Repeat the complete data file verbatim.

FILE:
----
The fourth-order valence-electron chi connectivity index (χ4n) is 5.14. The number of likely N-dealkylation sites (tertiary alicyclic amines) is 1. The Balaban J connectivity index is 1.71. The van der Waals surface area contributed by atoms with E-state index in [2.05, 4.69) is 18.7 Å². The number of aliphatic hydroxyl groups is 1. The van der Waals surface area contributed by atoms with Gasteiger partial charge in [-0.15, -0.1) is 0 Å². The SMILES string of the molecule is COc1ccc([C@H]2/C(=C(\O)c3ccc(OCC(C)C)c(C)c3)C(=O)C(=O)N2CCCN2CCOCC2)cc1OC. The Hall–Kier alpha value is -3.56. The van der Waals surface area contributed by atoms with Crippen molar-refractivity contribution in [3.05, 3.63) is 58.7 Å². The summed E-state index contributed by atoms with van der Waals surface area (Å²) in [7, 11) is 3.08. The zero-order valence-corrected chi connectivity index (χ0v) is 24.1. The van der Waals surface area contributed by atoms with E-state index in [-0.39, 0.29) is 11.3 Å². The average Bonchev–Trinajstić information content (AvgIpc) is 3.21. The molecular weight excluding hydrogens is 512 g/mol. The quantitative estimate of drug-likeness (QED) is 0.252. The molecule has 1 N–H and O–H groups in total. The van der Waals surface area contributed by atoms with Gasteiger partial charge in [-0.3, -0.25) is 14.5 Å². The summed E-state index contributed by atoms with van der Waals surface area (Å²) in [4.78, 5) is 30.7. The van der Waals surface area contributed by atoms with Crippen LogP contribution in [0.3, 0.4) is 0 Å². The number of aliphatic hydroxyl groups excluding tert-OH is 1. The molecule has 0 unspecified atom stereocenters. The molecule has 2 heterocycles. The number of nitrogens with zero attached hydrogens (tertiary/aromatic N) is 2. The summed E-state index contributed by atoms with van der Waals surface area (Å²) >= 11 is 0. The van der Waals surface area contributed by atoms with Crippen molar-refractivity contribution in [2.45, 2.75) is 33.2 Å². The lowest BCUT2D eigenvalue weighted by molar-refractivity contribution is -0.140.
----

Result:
The fourth-order valence-electron chi connectivity index (χ4n) is 5.14. The number of likely N-dealkylation sites (tertiary alicyclic amines) is 1. The Balaban J connectivity index is 1.71. The van der Waals surface area contributed by atoms with E-state index in [2.05, 4.69) is 18.7 Å². The number of aliphatic hydroxyl groups is 1. The van der Waals surface area contributed by atoms with Gasteiger partial charge in [-0.15, -0.1) is 0 Å². The SMILES string of the molecule is COc1ccc([C@H]2/C(=C(\O)c3ccc(OCC(C)C)c(C)c3)C(=O)C(=O)N2CCCN2CCOCC2)cc1OC. The Hall–Kier alpha value is -3.56. The van der Waals surface area contributed by atoms with Crippen molar-refractivity contribution in [3.05, 3.63) is 58.7 Å². The summed E-state index contributed by atoms with van der Waals surface area (Å²) in [7, 11) is 3.08. The zero-order valence-corrected chi connectivity index (χ0v) is 24.1. The van der Waals surface area contributed by atoms with E-state index in [-0.39, 0.29) is 11.3 Å². The average Bonchev–Trinajstić information content (AvgIpc) is 3.21. The molecular weight excluding hydrogens is 512 g/mol. The quantitative estimate of drug-likeness (QED) is 0.252. The molecule has 1 N–H and O–H groups in total. The van der Waals surface area contributed by atoms with Gasteiger partial charge in [-0.3, -0.25) is 14.5 Å². The summed E-state index contributed by atoms with van der Waals surface area (Å²) in [4.78, 5) is 30.7. The van der Waals surface area contributed by atoms with Crippen LogP contribution in [0.3, 0.4) is 0 Å². The number of aliphatic hydroxyl groups excluding tert-OH is 1. The molecule has 0 unspecified atom stereocenters. The molecule has 2 heterocycles. The number of nitrogens with zero attached hydrogens (tertiary/aromatic N) is 2. The summed E-state index contributed by atoms with van der Waals surface area (Å²) >= 11 is 0. The van der Waals surface area contributed by atoms with Crippen molar-refractivity contribution in [2.45, 2.75) is 33.2 Å². The lowest BCUT2D eigenvalue weighted by molar-refractivity contribution is -0.140.